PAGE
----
What’s in a venue anyway?

 When planning an event, getting the venue correct is one of the most critical things which helps you attract your audience and create maximum impact out of doing the event.

Out of all the events which take place within the corporate spectrum, cocktail receptions and networking meets are the most frequent, with almost every company calling in their clients to spend some quality time outside the office, without having little or no formal agenda to the evening and creating meaningful relationships which help further client retention. Based on Pareto’s law, many companies use this as a tool to strengthen ties with current clients as well as to impress upon existing clients.

With so many companies organizing cocktail and networking meets, budgets assigned usually are controlled and at the same time, clients want to offer their guests the absolute best in food and drink.

While we think, hotel banquets especially 5-star ones are yet unmatched in terms of service quality and we from experience can say that a 5 Star name alone creates an impact, the past few years have seen the emergence of nightclubs as a new breed of places as an alternative to 5 –Star hotels which serve as corporate cocktail venues.

Based on past experiences we create a list of what you as a client need to know while you try to decide on a venue for you next company event/ Party:

5 Star Hotels

The charm and the charisma which 5-star hotels add to your event is exemplary. The ambiance created is usually the best, the brand of the hotel rings a bell with most attendees and attracts a great response from your invitees.

However, as they also say, “Quality comes at a price”

With the hotel usually, you would start with a dinner package with alcohol being as per consumption.

For the Set-up, you would require to include a charge for venue rentals within your budget, as giving you the venue for most of the day means a revenue loss for the hotel, which in business terms would not make sense.

The hotel would give you the banquet hall and extremely brilliant and hospitable service, but that means everything from your stage, sound, lights and AV is yet to be accounted for.

All licenses including liquor have to be accounted for additionally.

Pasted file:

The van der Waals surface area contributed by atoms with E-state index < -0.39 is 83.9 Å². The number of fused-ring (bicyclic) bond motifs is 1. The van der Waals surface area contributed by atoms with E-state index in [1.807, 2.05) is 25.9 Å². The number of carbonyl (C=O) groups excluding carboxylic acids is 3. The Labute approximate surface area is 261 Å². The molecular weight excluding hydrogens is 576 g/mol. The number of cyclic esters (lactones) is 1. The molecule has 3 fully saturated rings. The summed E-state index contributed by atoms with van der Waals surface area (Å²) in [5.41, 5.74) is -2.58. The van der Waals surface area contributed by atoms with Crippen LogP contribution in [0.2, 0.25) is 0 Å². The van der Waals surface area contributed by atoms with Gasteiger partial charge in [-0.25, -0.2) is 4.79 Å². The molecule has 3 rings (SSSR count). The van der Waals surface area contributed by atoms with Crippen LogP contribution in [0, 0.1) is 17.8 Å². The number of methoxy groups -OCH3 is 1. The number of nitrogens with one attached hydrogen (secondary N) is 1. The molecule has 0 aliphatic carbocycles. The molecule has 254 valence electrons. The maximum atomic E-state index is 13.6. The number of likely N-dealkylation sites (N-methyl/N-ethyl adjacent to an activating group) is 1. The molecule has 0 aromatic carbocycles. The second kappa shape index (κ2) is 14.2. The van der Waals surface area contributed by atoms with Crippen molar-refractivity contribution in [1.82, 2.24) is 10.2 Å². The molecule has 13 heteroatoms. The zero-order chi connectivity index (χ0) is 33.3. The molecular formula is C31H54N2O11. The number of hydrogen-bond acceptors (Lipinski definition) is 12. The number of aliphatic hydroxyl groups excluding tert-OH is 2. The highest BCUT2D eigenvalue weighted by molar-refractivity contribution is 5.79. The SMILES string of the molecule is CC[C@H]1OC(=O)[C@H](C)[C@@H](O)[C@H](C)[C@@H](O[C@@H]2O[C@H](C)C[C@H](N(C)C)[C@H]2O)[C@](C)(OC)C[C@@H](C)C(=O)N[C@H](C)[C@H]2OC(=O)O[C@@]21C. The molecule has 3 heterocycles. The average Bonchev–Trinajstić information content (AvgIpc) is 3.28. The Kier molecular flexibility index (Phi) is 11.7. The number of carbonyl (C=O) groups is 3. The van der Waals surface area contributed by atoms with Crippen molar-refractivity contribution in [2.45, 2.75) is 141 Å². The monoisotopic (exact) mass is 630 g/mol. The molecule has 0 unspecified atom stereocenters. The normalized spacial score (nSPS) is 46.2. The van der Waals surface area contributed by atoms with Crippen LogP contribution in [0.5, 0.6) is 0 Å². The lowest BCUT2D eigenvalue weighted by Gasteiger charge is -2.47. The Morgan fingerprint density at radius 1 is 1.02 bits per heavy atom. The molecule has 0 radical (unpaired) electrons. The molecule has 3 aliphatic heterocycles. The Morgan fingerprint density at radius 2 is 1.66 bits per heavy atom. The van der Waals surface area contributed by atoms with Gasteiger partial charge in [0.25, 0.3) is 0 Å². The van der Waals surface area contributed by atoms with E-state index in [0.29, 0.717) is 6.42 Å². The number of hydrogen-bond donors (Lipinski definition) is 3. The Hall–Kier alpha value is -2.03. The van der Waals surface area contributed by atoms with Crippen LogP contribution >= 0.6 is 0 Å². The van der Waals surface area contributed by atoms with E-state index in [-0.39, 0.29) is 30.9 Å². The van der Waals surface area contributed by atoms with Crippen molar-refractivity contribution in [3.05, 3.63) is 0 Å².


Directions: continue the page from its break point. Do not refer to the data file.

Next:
This is the best part however, 5 Star Hotels are available to be rented out on any of the days of the week including Fridays and Saturdays.

They can be approached for any kind of event you plan to have, and are not limited to any particular kind.

 Night Clubs and Lounges

Nightclubs and lounges are built for cocktail receptions and parties. The ambiance provides for candid conversations and an informal setting.

These venues usually offer you a per person package which includes Alcohol service and dinner at one flat fee for unlimited service. This fee usually is as much or a little more than what a 5 Star would offer you just for dinner.

Most Nightclubs and Lounges open for dinner and are non-functional during the day, which allows using the venue for Set-Up at no added cost. However, setting up a stage in case you want to have entertainment can be a challenge due to space constraints.

Along with the venue itself, most night clubs usually have a sound system and ambient lighting for a cocktail reception built in, and they usually include that within the package cost per person. This means you as a client do not have to shell out the extra bucks for Sound and Lights and can either save them or spend them on Corporate Gifting or Décor.

Many of these venues acquire event licenses on a yearly basis, hence they do not usually ask clients to acquire a license for a DJ or Live Entertainment. This, however, is subject to government regulations and all mandatory licenses need to be in place before the event takes place.

The disadvantage faced with Night Clubs and Lounges is, they usually never give out the venue exclusively on a Friday or Saturday, unless you do a complete buy-out. In that case, the cost usually goes higher than expected.

You cannot have banquet seating like you would at a hotel or banquet, you usually need to have floating crowd at the venue.